Ugandan Diplomats Visit Oil Projects

The diplomats have returned to Beijing, China, Paris, France, the United Arab Emirates (UAE), and Tanzania, according to a Kazi-njema radio reporter covering the diplomats' visit organized by the Petroleum Authority of Uganda (PAU).


The most influential nations for the oil and gas industry worldwide have invited Uganda’s ambassadors back to see the oil projects so they can represent the country’s interests from a better-informed stance.

The diplomats have returned to Beijing, China, Paris, France, the United Arab Emirates (UAE), and Tanzania, according to a Kazi-njema radio reporter covering the diplomats’ visit organized by the Petroleum Authority of Uganda (PAU).

PAU’s Ali Ssekatawa requests clarification from Lt Abert Kato, the Deputy Project Manager for the Kingfisher Waste Management Facility. Courtesy photo of Kazi-Njema News 

Mr. Ali Ssekatawa, Director of Legal and Corporate Affairs at PAU, stated in an interview conducted at Well Pad 3 of the Kingfisher oil field in Kikuube area that the action was taken in response to evidence that the majority of those who unfairly disparage Uganda’s oil projects are foreigners
He stated, “We wanted the ambassadors to see the most recent changes taking place and to recognize their nation’s dedication to preserving social and environmental aspects for the benefit of Ugandans.”

The most controversial portion of the East African Crude Oil Pipeline (EACOP) project is being hosted by Tanzania; TotalEnergies, a major stakeholder in both the Tilenga and EACOP projects, is based in France; the United Arab Emirates (UAE) is willingly funding the oil refinery project; and Offshore Oil Corporation (CNOOC), a Chinese company, is licensed to develop the Kingfisher oil project.

Oil Waste Management Facility, Built and Manned by Luwero

Mr. Ssekatawa responded that it affects the identification of possible oil project funders when asked why they should be concerned about what he called misleading information about the oil projects by feigners

However, he claimed that Ugandans have valued and fully supported the project as a result of the government’s ongoing efforts to disseminate information about the programs.

Given that sabotage affects more than 45 million Ugandans, the director invited some of the country’s citizens, whom he described as funded saboteurs, to take up this initiative on their own.
He questioned why, with over a million pipelines in western nations, anybody should try to sabotage the EACOP.
Even now, for instance, new licenses are being granted in America and Europe. Therefore, we must continue to extract our oil, Mr. Ssekatawa continued.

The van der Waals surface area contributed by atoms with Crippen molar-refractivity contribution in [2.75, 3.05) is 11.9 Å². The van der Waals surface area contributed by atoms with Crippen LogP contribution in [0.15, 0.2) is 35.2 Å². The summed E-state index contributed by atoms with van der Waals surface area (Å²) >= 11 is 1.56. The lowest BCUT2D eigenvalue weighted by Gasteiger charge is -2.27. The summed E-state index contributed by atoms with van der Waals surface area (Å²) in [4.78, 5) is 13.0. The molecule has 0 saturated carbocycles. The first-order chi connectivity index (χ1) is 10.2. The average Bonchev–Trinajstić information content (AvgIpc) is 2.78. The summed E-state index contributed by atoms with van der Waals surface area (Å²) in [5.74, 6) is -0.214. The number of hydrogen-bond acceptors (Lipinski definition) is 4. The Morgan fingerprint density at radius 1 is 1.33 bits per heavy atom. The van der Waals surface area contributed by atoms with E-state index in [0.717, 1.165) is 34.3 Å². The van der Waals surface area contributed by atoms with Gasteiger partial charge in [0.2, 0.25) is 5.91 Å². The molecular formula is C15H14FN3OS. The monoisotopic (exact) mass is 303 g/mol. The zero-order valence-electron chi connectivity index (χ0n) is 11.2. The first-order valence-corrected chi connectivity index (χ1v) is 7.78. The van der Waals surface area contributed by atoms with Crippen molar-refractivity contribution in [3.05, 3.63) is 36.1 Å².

Proponents of StopEACOP have accused Ugandan oil projects of damaging delicate habitats like Lake Victoria.
Citing purported environmental harm, the European Union (EU) also denied Uganda’s oil production.
Nonetheless, Uganda’s line of technocrats denies that the environment would be ruined.
Teams from each of Uganda’s embassies in China, the United Arab Emirates, Tanzania, France, and France were led by ambassadors to China, Tanzania, and France, respectively, by H.E. Judith Nsababera, H.E. Zaake Kibedi, and Tanzania, by H.E. Fred Mwesigye.

They went to the Tilenga Oil project in the regions of Buliisa and Nwoya after visiting the Kingfisher rig at work, Kabaleega International Airport in the Kabaleega Industrial Park (KIP), and the Kingfisher Feeder Pipeline works, Pump Station 1, which is the EACOP terminal.
H.E. Kibedi expressed optimism at Kabaleega International Airport that the facility may support Ugandan exports to Dubai and other nations in order to boost the country’s economy.
When they visited the Kingfisher Feeder Pipeline construction site, they were informed that 85% of the pipework was finished, and they saw amazing development there.

They visited the Kingfisher waste management facility at the top of Buhuka Valley before going there, where they were informed that all waste treatment options were taken into account for the sustainable exploitation of Uganda’s oil resources.
Everything was set up to manage the oil waste, according to Lt. Abert Kato, Deputy Project Manager of the Kingfisher Waste Management Facility under the National Enterprises Corporation (NEC), Luwero Industries Limited.
He reassured the diplomats that all doubts had been allayed and the final technical equipment had been imported.

Oil Waste Management Facility, Built and Manned by Luwero

The visit of Ugandan diplomats from these nations, according to the head of the ministry of foreign affairs in Uganda, was essential.
The ambassadors received assurances that Uganda would unquestionably begin producing oil by 2025.
According to the PAU, all necessary measures had been done to enable production.